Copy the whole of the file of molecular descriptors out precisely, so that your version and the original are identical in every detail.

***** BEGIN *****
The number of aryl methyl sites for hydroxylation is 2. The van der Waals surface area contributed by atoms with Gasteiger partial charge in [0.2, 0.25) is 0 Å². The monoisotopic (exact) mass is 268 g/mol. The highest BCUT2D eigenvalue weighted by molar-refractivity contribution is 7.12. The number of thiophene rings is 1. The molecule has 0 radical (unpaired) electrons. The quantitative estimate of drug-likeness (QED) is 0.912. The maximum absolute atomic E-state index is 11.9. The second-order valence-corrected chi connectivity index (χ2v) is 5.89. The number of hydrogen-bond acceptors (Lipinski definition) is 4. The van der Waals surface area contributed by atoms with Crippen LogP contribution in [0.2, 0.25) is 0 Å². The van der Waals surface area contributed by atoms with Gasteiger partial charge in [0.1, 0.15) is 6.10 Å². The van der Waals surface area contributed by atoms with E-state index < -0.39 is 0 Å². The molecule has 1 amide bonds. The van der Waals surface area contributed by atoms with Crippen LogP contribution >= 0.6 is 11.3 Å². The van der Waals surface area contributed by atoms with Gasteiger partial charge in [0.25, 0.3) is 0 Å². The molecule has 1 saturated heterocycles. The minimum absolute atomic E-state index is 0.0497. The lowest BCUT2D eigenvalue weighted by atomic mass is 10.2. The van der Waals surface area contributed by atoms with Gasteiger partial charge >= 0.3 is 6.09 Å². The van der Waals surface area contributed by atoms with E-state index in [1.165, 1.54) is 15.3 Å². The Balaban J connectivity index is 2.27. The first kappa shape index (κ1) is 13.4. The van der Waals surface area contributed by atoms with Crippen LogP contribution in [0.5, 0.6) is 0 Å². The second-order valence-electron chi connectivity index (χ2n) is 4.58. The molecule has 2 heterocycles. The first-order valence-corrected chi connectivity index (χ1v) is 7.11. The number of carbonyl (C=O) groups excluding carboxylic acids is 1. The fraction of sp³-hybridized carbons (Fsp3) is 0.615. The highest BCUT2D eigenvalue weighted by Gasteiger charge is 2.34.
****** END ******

The number of aryl methyl sites for hydroxylation is 2. The van der Waals surface area contributed by atoms with Gasteiger partial charge in [0.2, 0.25) is 0 Å². The monoisotopic (exact) mass is 268 g/mol. The highest BCUT2D eigenvalue weighted by molar-refractivity contribution is 7.12. The number of thiophene rings is 1. The molecule has 0 radical (unpaired) electrons. The quantitative estimate of drug-likeness (QED) is 0.912. The maximum absolute atomic E-state index is 11.9. The second-order valence-corrected chi connectivity index (χ2v) is 5.89. The number of hydrogen-bond acceptors (Lipinski definition) is 4. The van der Waals surface area contributed by atoms with Crippen LogP contribution in [0.2, 0.25) is 0 Å². The van der Waals surface area contributed by atoms with Gasteiger partial charge in [0.1, 0.15) is 6.10 Å². The van der Waals surface area contributed by atoms with E-state index < -0.39 is 0 Å². The molecule has 1 amide bonds. The van der Waals surface area contributed by atoms with Crippen LogP contribution >= 0.6 is 11.3 Å². The van der Waals surface area contributed by atoms with Gasteiger partial charge in [0.25, 0.3) is 0 Å². The molecule has 1 saturated heterocycles. The minimum absolute atomic E-state index is 0.0497. The lowest BCUT2D eigenvalue weighted by atomic mass is 10.2. The van der Waals surface area contributed by atoms with Gasteiger partial charge >= 0.3 is 6.09 Å². The van der Waals surface area contributed by atoms with E-state index in [1.165, 1.54) is 15.3 Å². The Balaban J connectivity index is 2.27. The first kappa shape index (κ1) is 13.4. The van der Waals surface area contributed by atoms with Crippen LogP contribution in [0.5, 0.6) is 0 Å². The second-order valence-electron chi connectivity index (χ2n) is 4.58. The molecule has 2 heterocycles. The first-order valence-corrected chi connectivity index (χ1v) is 7.11. The number of carbonyl (C=O) groups excluding carboxylic acids is 1. The fraction of sp³-hybridized carbons (Fsp3) is 0.615. The highest BCUT2D eigenvalue weighted by Gasteiger charge is 2.34.